Implementing Big Data
Modern-day organisations capture significantly more data than ever before. This comes from a wide range of sources and offers companies huge potential across a range of business activities, such as product development, operational efficiencies and customer experience.
Despite this, making the most of your data opportunities can be very challenging. Many finance teams struggle to capture, process and report data in the most valuable way for your company.
In this blog post, we will discuss what Big Data is, why it is so important, some of its main challenges and provide practical tips for CFOs that can help businesses to use Big Data to improve their bottom line.
The definition of Big Data can be tricky because it means different things to different people. From a CFO’s perspective, Big Data refers to the large volume of data that is being collected and processed by organizations.
It can be difficult for businesses to keep up with this influx of data, which typically leads to data sets that are so large or complex that traditional data processing applications are inadequate. However, those companies who can harness it will be able to gain a competitive advantage.
Organizations that have embraced Big Data are able to make better decisions, faster. By analyzing large data sets, they can identify trends and patterns that would have otherwise gone unnoticed. This allows them to be more proactive in their decision-making, rather than reactive.
Additionally, Big Data can help organizations save money. For example, by analyzing customer purchase data, a company can identify which products are selling well and adjust their inventory accordingly. This can help them avoid over-ordering or under-ordering, both of which can lead to significant losses.
In fact, Big Data provides huge opportunities for companies across most of their activities. Here are five examples:
- Product development: Big Data can help companies to understand customer needs, track customer trends, and identify preferences. This information can be used to improve existing products or to develop new products that better meet customer needs.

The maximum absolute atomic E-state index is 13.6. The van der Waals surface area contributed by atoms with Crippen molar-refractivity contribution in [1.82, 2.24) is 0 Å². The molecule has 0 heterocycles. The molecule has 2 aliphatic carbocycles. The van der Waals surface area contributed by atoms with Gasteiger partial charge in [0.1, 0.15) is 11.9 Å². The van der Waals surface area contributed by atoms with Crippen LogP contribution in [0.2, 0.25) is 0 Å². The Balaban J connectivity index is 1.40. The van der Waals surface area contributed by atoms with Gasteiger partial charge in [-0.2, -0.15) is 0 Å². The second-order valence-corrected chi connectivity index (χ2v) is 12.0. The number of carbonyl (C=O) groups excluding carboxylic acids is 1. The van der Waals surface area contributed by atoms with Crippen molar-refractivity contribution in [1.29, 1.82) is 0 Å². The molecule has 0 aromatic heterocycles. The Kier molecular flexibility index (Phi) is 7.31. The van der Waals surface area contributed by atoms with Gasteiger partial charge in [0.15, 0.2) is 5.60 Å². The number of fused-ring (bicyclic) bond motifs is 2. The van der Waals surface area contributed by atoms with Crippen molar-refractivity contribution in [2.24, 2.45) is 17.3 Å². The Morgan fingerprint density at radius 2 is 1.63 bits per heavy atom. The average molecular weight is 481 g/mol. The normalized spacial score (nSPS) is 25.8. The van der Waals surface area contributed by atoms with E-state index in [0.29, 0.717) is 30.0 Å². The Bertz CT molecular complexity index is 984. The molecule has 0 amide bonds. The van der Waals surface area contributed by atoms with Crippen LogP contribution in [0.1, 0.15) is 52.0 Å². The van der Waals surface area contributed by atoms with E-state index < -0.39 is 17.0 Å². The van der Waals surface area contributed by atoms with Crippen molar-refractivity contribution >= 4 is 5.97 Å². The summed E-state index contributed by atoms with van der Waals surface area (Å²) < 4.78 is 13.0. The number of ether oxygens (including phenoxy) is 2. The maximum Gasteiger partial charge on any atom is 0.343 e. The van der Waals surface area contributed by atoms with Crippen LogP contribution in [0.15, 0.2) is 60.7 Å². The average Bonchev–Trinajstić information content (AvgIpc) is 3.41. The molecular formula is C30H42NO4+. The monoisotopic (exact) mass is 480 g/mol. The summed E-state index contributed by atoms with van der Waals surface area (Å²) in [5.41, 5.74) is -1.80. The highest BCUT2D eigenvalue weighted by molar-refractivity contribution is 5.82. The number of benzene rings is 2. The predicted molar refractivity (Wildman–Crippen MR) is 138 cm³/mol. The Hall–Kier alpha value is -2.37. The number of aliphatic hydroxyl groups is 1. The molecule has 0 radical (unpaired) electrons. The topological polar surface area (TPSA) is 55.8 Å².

- Customer experience: Big Data can help companies improve their customer service by understanding customer behaviour and feedback. Data can be used to identify customer pain points and areas for improvement. By understanding what customers want and need, companies can create a better overall experience that leads to loyalty and repeat business.
- Operational efficiency: Big Data can help companies improve their operational efficiency by identifying inefficiencies and areas for improvement. Data can be used to streamline processes and improve coordination between different departments. By understanding where bottlenecks occur, companies can make changes that lead to greater efficiency and productivity.
- Driving innovation: Big Data can help companies drive innovation by identifying market trends and new growth opportunities. Companies can use data to track industry performance and spot potential areas for expansion.
- Forecast performance: Big Data can be used to create projections about future business activity by understanding past performance and trends, both within your business and also across the wider marketplace. Companies can use data to plan for upcoming demand, set goals, and allocate resources accordingly. By understanding what the future may hold, companies can be better prepared to meet the challenges and capitalize on the opportunities that lie ahead.
Big Data is a powerful tool that offers huge benefits to companies across all industries. Organizations that embrace this technology can reap significant rewards.
The seven Vs
The requirements of Big Data have expanded significantly since the term was first coined. The modern-day characteristics of Big Data are best illustrated by the seven Vs:
- Volume: The amount of data being generated is increasing exponentially. For example, Facebook generates over 500 terabytes of data per day!
- Velocity: The speed at which data is being generated is also increasing. For example, Twitter users generate over 400 million tweets per day!
- Veracity: The accuracy of data is often uncertain. For example, data from social media is often unstructured and can be opinionated.
- Variety: There are many different types of data. For example, textual data, numerical data, images, videos, etc.